Divergent results of ease
One of the key indicators in the Easy Travel Index (ETI) is the score for ease of local travel. In this area Wrexham and Port Talbot are the best performing Welsh regions, coming 7th and 10th respectively. However, not all areas score so well. Carmarthenshire ranks joint last (45th) with Cambridge, and Bridgend is only a few positions higher. Carmarthenshire also falls last for ease of long distance travel and no Welsh regions make it into the top 10 for this measure.
A rural challenge
When digging deeper into the Easy Travel Index results, it becomes clear that rurality is an important factor for performance. Carmarthenshire and Powys are two of least densely populated areas in Wales and also record lower GDP per capita figures that other areas of Wales. In these two areas, reported bus travel is the lowest of all areas included in the ETI; only around one quarter of survey respondents stated that they used the bus in the last month compared to an average of 45% across the UK.
Lower bus use seems to be due, in part, to limited timetables and restricted service coverage; in Carmarthenshire and Powys a significantly higher proportion of people agreed that these two factors caused them difficulties for local travel compared to the average across the UK. It is likely that the particularly low proportion of people holding a national concessionary travel pass in Powys (9%) is related to this. If older people do not see the bus as a viable option for them, they are less likely to make the effort to apply for their concessionary entitlements and use the car if this is an option. In many rural areas in the UK older people continue to drive even when confidence behind the wheel may be reducing, as this is the only viable option. (See our related R&D Project Onwards which is looking at driving and dementia.)
Furthermore, it is not surprising that in Carmarthenshire 26% of people noted that there are not enough different modes of transport options available to them. This was the highest proportion of people agreeing to this statement by some way, where the UK average was only 11%.
What causes worry?
Despite people in the more rural areas of Wales appearing to face the greatest restrictions on travel, it is actually in Cardiff where the highest proportion of people say that they do not leave home due to concerns about travel (9%). Private car use in the rural areas is higher than in Cardiff and this seems to be offsetting the low public transport use.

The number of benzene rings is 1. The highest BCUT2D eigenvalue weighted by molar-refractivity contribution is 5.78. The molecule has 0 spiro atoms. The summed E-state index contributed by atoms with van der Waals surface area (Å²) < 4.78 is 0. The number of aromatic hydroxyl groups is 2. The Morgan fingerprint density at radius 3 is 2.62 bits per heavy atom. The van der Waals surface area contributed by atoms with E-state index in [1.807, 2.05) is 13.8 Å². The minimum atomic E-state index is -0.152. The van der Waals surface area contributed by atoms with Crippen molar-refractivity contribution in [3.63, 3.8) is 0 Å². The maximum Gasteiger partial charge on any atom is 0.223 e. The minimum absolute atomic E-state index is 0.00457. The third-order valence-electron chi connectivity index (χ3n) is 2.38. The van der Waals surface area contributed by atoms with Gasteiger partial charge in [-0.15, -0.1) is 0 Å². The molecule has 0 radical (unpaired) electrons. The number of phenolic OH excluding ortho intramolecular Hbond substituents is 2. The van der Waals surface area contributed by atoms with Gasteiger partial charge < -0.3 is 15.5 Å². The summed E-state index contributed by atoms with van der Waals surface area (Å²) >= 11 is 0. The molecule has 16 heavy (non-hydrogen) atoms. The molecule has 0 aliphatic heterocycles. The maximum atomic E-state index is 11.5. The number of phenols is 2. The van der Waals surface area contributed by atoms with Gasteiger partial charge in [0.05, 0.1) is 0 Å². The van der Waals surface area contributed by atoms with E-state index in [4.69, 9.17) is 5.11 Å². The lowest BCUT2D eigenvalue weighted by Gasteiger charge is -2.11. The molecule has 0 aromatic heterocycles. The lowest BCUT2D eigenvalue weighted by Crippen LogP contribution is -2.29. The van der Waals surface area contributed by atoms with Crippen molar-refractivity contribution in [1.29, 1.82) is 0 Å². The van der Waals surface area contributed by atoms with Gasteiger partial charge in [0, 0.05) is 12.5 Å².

Beyond the rural challenges, there are other human factors which cause worries for people when travelling. There is poor performance for Welsh regions in particular areas: Powys has the highest proportion who worry about missing a connection (41%); Newport has the highest proportion who worry about lack of toilets (39%); and Port Talbot has the highest proportion who worry about having a crash when driving (27%).
Through Viaqqio we aim to design mobility which works for people, reducing their worries and concerns to create excellent user experiences. We firmly believe that this is only possible by co-design where we work with people to design the detail of the service. New mobility services must directly address people’s worries, concerns and challenges as well as their hopes. In the process of co-design, we often find that some small improvements and innovative thinking around existing transport assets and infrastructure can make a big difference to people. Importantly, this also unlocks new mobility offers and strong commercial opportunities.
In Wales, there is already a real focus on people’s needs. The work of the Welsh Commissioners opens up people-centred thinking which can transform the way services are delivered. We note, in particular, the work of the Older People’s Commissioner and Children’s Commissioner; real positives for Wales which must be harnessed in future transport policy design.